One of the best things about office romance is being around your special someone all the time. Seeing your special person makes your heart flutter, and makes you grin from ear to ear with happiness. But your heart doesn’t differentiate between home and dates and work. When you bump into him at the printer or pass her in the hall on the way to the bathroom, you get a small burst of excitement that makes your day a little better. It’s like coming home to your beloved after a long day, but all day long. And in those moments, you really dig working together.
You’re Going to Be Talked About
Another con is that inevitably, other people will try to make it weird for you. It might be in a meeting or in the break room or in the elevator, but when this happens, all you can really do is keep acting professionally. As long as you treat each other as coworkers during the day and you aren’t violating company rules, if somebody has a problem with it, well, that’s on them. I’m not saying you have to pretend the other person doesn’t exist, just try to go easy on the hand-holding and the butterfly kisses.
You’re Going to Have to Leave the Drama at Home
There’s a common piece of marital advice that I like to employ for office romances, too: Don’t go to bed angry. Or in this case, don’t go to work angry. If you do, you run the risk of bringing your relationship problems to the workplace. The last thing you want is for coworkers to feel uncomfortable because of your relationship.
Here’s an example: Have you ever gotten into a heated argument with your significant other on your way to (or outside of, even) a dinner party? Chances are you both swallowed the disagreement for the sake of time and ignored the problem—and each other—until you left and could talk things out at home. Why? Because you didn’t want your relationship to affect the other people at the party. Similarly, if you go to work with an unresolved argument looming overhead, you can’t escape the problem. You’ll probably have to see your significant other, and might even have to work directly with him or her. If you’re in the middle of a personal tiff, you’ll be more likely to take that anger, frustration, or sadness out over something work-related—which isn’t fair to your partner, or to your coworkers.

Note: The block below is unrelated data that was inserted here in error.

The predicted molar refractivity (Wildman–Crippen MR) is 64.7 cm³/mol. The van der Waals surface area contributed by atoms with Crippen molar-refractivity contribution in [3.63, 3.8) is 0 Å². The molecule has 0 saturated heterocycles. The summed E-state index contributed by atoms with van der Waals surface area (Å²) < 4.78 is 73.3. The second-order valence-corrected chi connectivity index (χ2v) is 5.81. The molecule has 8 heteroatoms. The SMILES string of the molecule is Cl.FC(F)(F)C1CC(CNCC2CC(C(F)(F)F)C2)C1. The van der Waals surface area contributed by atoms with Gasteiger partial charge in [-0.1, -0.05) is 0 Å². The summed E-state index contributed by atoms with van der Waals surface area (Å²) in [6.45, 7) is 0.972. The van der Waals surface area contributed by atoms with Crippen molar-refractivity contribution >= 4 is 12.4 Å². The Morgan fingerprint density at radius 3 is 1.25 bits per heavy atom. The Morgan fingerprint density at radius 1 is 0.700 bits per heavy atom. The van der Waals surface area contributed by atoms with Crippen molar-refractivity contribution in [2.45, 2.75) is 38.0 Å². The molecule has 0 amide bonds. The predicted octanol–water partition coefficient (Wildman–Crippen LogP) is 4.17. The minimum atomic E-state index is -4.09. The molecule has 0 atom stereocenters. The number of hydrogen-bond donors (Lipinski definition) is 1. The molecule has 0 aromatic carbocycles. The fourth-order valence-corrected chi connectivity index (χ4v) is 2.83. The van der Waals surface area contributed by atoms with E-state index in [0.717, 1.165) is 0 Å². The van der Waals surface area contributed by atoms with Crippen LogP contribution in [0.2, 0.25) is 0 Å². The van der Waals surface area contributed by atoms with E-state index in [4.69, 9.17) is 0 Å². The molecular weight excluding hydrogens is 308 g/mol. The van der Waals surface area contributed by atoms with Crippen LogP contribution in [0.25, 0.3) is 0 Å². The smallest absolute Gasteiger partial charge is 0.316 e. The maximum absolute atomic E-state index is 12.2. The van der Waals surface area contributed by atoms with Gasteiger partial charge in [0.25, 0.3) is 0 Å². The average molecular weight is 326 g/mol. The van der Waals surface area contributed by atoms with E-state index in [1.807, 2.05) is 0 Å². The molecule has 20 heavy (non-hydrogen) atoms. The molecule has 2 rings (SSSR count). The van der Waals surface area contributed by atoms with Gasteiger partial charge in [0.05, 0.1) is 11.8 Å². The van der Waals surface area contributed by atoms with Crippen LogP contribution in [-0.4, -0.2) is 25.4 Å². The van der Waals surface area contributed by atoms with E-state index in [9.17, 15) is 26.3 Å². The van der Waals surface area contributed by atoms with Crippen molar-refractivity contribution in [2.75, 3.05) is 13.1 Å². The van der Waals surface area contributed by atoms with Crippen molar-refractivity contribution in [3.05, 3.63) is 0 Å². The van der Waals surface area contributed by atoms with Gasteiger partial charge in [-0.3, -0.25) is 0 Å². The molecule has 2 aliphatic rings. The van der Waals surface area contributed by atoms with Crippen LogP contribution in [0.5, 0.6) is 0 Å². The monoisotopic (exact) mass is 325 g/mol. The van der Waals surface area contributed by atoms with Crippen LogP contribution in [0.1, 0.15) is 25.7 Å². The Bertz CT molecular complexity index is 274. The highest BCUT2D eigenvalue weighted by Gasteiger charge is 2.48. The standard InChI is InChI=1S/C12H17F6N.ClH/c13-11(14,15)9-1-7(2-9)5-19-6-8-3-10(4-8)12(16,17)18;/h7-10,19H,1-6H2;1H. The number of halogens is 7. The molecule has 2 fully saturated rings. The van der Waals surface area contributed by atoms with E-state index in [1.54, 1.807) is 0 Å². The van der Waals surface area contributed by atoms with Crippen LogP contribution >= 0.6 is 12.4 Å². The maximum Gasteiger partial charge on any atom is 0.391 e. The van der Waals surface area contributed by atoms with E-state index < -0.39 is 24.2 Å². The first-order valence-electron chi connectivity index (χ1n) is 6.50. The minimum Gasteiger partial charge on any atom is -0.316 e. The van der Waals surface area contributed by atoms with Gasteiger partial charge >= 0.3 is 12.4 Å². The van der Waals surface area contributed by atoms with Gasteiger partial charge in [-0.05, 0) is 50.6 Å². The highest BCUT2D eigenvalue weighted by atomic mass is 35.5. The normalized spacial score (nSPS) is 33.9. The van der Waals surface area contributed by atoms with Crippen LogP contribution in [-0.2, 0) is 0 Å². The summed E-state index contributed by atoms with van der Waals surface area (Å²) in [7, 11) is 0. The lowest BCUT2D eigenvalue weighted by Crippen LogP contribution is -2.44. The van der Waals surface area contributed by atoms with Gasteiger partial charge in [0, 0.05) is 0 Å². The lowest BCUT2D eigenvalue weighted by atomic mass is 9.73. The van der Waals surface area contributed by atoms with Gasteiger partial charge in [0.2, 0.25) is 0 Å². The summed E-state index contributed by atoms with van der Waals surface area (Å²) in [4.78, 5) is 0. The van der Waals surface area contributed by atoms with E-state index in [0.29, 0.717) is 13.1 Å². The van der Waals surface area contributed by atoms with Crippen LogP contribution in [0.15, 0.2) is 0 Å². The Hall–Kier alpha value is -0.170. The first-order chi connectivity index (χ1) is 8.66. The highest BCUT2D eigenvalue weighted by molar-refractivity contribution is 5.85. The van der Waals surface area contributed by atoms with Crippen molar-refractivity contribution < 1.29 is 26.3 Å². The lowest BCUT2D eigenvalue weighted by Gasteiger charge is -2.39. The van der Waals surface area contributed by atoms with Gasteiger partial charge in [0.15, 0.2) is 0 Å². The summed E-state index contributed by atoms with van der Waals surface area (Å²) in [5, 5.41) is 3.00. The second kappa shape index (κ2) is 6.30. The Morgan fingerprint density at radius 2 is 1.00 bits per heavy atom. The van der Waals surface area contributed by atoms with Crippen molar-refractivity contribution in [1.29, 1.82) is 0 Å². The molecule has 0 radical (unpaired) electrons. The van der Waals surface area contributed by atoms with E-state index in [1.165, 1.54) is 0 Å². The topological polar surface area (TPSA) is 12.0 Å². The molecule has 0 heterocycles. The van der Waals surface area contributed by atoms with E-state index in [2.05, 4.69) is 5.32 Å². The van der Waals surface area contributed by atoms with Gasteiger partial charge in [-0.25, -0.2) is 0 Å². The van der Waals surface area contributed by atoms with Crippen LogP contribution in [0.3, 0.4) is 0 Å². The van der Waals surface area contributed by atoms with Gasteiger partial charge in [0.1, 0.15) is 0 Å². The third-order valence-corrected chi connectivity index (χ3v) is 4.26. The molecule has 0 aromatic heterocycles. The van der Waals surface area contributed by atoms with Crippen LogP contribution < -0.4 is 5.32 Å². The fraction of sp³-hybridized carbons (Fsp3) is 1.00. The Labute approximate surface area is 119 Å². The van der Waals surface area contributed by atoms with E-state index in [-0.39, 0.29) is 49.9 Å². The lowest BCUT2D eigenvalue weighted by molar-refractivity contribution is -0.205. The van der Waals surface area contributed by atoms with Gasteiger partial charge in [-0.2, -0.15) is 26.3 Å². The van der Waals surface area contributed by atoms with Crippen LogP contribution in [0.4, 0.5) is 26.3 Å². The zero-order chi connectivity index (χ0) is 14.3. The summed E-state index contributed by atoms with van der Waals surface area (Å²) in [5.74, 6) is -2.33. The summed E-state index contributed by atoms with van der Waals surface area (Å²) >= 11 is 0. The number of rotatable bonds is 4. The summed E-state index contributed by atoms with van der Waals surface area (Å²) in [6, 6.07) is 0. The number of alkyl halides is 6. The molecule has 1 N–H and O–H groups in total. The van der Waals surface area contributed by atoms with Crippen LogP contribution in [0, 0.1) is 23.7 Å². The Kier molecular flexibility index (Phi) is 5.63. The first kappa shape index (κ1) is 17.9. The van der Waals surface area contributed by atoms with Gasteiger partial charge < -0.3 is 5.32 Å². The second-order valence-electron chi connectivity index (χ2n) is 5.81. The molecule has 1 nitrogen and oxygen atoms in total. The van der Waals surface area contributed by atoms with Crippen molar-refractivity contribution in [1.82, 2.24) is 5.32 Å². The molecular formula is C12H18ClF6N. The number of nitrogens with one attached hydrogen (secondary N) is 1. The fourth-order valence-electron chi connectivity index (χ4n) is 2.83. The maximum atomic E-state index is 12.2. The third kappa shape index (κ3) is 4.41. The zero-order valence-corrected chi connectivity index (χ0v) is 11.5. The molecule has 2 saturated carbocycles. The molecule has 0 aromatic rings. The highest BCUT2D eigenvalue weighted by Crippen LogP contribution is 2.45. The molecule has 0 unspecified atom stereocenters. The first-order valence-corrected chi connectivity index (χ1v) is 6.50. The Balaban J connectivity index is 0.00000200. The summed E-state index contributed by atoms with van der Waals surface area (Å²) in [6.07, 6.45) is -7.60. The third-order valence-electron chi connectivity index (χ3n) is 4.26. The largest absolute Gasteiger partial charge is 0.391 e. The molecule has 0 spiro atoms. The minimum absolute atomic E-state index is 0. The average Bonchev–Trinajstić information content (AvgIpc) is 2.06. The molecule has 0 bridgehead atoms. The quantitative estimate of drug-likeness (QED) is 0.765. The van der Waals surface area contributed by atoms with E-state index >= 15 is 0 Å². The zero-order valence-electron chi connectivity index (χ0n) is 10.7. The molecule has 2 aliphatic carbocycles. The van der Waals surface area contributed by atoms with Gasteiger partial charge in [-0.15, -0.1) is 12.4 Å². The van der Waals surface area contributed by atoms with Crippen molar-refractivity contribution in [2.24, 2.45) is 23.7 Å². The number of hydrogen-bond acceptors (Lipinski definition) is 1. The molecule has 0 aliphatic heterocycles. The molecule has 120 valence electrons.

You’re Going to Need to Work with HR
Of course, there is one caveat: Don’t take my advice over company policy. Some HR departments have very strict rules about inter-office relationships, and you definitely shouldn’t listen to me over your employee handbook. Some offices are okay, as long as you disclose your relationship, which is another path to consider. I’m fortunate to work in a place where dating your coworkers is fair game. In fact, I’m just one of a handful of office couples. And because of the ability to date freely, I think those of us in office romances respect the right and don’t flaunt our relationships. Once you’ve made sure the people who need to know, know, the rest of the disclosure is up to you.
Ultimately, I think an office romance is a good thing if both partners can be professional about it. Work is the perfect place to meet someone, because you already know a lot about them and share similar interests. Should you find yourself going down that road, just remember to communicate with one another and you should be okay.